VA Primary Care:
Improved Oversight Needed to Better Ensure Timely Access and Efficient Delivery of Care
GAO-16-83: Published: Oct 8, 2015. Publicly Released: Oct 22, 2015.
What GAO Found
GAO found that the Department of Veterans Affairs' (VA) data on primary care panel sizes—that is, the number of patients VA providers and support staff are assigned as part of their patient portfolio—are unreliable across VA's 150 medical facilities and cannot be used to monitor facilities' management of primary care. Specifically, as part of its review, GAO found missing values and other inaccuracies in VA's data. Officials from VA's Primary Care Operations Office confirmed that facilities sometimes record and self-report these data inaccurately or in a manner that does not follow VA's policy and noted that this could result in the data reliability concerns GAO identified. GAO obtained updated data from six of seven selected facilities, corrected these data for inaccuracies, and then calculated the actual panel sizes for the six facilities. GAO found that for these six facilities the actual panel size varied from 23 percent below to 11 percent above the modeled panel size, which is the number of patients for whom a provider and support staff can reasonably deliver primary care as projected by VA. Such wide variation raises questions about whether veterans are receiving access to timely care and the appropriateness of the size of provider workload at these facilities.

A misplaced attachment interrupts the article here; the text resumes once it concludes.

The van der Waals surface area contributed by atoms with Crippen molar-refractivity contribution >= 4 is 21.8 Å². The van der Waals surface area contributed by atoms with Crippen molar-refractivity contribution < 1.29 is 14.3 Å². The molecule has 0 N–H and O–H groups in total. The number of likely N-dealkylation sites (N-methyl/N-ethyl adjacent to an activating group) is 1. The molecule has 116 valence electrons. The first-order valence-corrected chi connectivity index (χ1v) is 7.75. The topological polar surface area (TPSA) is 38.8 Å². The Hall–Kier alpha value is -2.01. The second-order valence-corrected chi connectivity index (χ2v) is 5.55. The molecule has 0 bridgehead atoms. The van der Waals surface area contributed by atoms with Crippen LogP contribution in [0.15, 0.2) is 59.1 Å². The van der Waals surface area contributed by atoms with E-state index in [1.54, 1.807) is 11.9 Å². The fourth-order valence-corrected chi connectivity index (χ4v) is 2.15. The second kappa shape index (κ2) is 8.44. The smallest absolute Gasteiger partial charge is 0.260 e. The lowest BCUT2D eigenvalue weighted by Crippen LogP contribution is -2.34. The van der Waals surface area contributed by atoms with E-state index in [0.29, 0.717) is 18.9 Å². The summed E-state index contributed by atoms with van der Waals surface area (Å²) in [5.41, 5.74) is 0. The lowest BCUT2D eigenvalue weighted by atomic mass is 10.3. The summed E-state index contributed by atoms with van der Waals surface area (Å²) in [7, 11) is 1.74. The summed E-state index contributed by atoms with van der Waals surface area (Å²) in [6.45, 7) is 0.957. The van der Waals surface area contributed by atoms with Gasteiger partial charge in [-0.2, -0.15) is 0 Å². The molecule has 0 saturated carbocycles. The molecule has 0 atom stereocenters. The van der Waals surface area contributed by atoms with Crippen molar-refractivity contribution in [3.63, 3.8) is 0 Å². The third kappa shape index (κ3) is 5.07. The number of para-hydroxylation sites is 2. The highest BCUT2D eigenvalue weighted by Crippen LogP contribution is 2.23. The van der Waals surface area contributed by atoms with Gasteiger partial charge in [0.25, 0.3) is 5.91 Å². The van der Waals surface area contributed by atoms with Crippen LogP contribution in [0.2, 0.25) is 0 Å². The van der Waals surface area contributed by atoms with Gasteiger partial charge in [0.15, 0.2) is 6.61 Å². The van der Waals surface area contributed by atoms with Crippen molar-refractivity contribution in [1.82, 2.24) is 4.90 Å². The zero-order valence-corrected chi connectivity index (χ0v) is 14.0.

Moreover, GAO found that while VA's primary care panel management policy requires facilities to ensure the reliability of their panel size data, it does not assign responsibility to VA Central Office or networks for verifying the reliability of facilities' data or require them to use the data for monitoring purposes. Federal internal control standards call for agencies to clearly define key areas of authority and responsibility, ensure that reliable information is available, and use this information to assess the quality of performance over time. Because VA's panel management policy is inconsistent with federal internal control standards, VA lacks assurance that its facilities' data are reliable and that the facilities are managing primary care panels in a manner that meets VA's goals of providing efficient, timely, and quality care to veterans.